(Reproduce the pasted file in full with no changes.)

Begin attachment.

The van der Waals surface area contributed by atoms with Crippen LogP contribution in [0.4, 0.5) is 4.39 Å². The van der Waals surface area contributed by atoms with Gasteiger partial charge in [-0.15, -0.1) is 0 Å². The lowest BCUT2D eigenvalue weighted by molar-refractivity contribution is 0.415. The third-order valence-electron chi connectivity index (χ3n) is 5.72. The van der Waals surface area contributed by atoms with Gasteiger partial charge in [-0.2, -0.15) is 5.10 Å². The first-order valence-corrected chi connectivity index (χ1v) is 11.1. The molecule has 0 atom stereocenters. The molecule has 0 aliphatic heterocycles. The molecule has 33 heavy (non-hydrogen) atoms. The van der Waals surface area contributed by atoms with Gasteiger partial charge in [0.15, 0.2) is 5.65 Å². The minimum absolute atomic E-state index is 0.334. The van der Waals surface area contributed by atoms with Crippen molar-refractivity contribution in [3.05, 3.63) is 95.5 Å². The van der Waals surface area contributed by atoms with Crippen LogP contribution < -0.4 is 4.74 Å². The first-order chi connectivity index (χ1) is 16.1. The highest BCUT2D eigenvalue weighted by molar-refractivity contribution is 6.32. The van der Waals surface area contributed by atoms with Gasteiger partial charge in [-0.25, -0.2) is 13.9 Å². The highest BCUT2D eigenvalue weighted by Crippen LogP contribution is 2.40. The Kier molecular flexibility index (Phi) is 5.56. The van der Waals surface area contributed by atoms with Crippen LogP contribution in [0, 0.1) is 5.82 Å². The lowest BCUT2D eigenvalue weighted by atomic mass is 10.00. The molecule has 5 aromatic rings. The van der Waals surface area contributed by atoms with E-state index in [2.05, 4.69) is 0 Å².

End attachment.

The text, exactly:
The van der Waals surface area contributed by atoms with Crippen LogP contribution in [0.4, 0.5) is 4.39 Å². The van der Waals surface area contributed by atoms with Gasteiger partial charge in [-0.15, -0.1) is 0 Å². The lowest BCUT2D eigenvalue weighted by molar-refractivity contribution is 0.415. The third-order valence-electron chi connectivity index (χ3n) is 5.72. The van der Waals surface area contributed by atoms with Gasteiger partial charge in [-0.2, -0.15) is 5.10 Å². The first-order valence-corrected chi connectivity index (χ1v) is 11.1. The molecule has 0 atom stereocenters. The molecule has 0 aliphatic heterocycles. The molecule has 33 heavy (non-hydrogen) atoms. The van der Waals surface area contributed by atoms with Gasteiger partial charge in [0.15, 0.2) is 5.65 Å². The minimum absolute atomic E-state index is 0.334. The van der Waals surface area contributed by atoms with Crippen molar-refractivity contribution in [3.05, 3.63) is 95.5 Å². The van der Waals surface area contributed by atoms with Crippen LogP contribution < -0.4 is 4.74 Å². The first-order chi connectivity index (χ1) is 16.1. The highest BCUT2D eigenvalue weighted by molar-refractivity contribution is 6.32. The van der Waals surface area contributed by atoms with Gasteiger partial charge in [-0.25, -0.2) is 13.9 Å². The highest BCUT2D eigenvalue weighted by Crippen LogP contribution is 2.40. The Kier molecular flexibility index (Phi) is 5.56. The van der Waals surface area contributed by atoms with Crippen LogP contribution in [0, 0.1) is 5.82 Å². The lowest BCUT2D eigenvalue weighted by atomic mass is 10.00. The molecule has 5 aromatic rings. The van der Waals surface area contributed by atoms with E-state index in [2.05, 4.69) is 0 Å².